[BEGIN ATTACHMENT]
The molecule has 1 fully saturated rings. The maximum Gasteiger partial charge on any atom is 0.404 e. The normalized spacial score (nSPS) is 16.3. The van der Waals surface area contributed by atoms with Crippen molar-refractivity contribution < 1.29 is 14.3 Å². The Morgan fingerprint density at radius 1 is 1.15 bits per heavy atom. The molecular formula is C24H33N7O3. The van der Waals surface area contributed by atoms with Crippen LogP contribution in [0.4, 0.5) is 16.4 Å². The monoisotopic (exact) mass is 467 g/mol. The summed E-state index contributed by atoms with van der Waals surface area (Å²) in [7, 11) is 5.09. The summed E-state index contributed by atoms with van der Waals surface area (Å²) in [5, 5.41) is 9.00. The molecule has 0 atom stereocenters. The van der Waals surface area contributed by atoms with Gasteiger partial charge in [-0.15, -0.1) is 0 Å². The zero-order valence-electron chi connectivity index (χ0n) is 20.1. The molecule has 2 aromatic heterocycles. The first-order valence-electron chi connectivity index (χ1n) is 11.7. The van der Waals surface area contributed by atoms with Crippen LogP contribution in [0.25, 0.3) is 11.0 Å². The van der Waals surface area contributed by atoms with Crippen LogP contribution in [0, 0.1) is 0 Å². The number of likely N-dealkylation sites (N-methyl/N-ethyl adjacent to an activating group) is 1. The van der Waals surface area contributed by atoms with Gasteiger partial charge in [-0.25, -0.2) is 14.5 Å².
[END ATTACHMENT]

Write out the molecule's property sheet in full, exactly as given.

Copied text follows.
The molecule has 1 fully saturated rings. The maximum Gasteiger partial charge on any atom is 0.404 e. The normalized spacial score (nSPS) is 16.3. The van der Waals surface area contributed by atoms with Crippen molar-refractivity contribution < 1.29 is 14.3 Å². The Morgan fingerprint density at radius 1 is 1.15 bits per heavy atom. The molecular formula is C24H33N7O3. The van der Waals surface area contributed by atoms with Crippen LogP contribution in [0.4, 0.5) is 16.4 Å². The monoisotopic (exact) mass is 467 g/mol. The summed E-state index contributed by atoms with van der Waals surface area (Å²) in [7, 11) is 5.09. The summed E-state index contributed by atoms with van der Waals surface area (Å²) in [5, 5.41) is 9.00. The molecule has 0 atom stereocenters. The van der Waals surface area contributed by atoms with Gasteiger partial charge in [-0.15, -0.1) is 0 Å². The zero-order valence-electron chi connectivity index (χ0n) is 20.1. The molecule has 2 aromatic heterocycles. The first-order valence-electron chi connectivity index (χ1n) is 11.7. The van der Waals surface area contributed by atoms with Crippen LogP contribution in [0.25, 0.3) is 11.0 Å². The van der Waals surface area contributed by atoms with Crippen LogP contribution in [0, 0.1) is 0 Å². The number of likely N-dealkylation sites (N-methyl/N-ethyl adjacent to an activating group) is 1. The van der Waals surface area contributed by atoms with Gasteiger partial charge in [-0.25, -0.2) is 14.5 Å².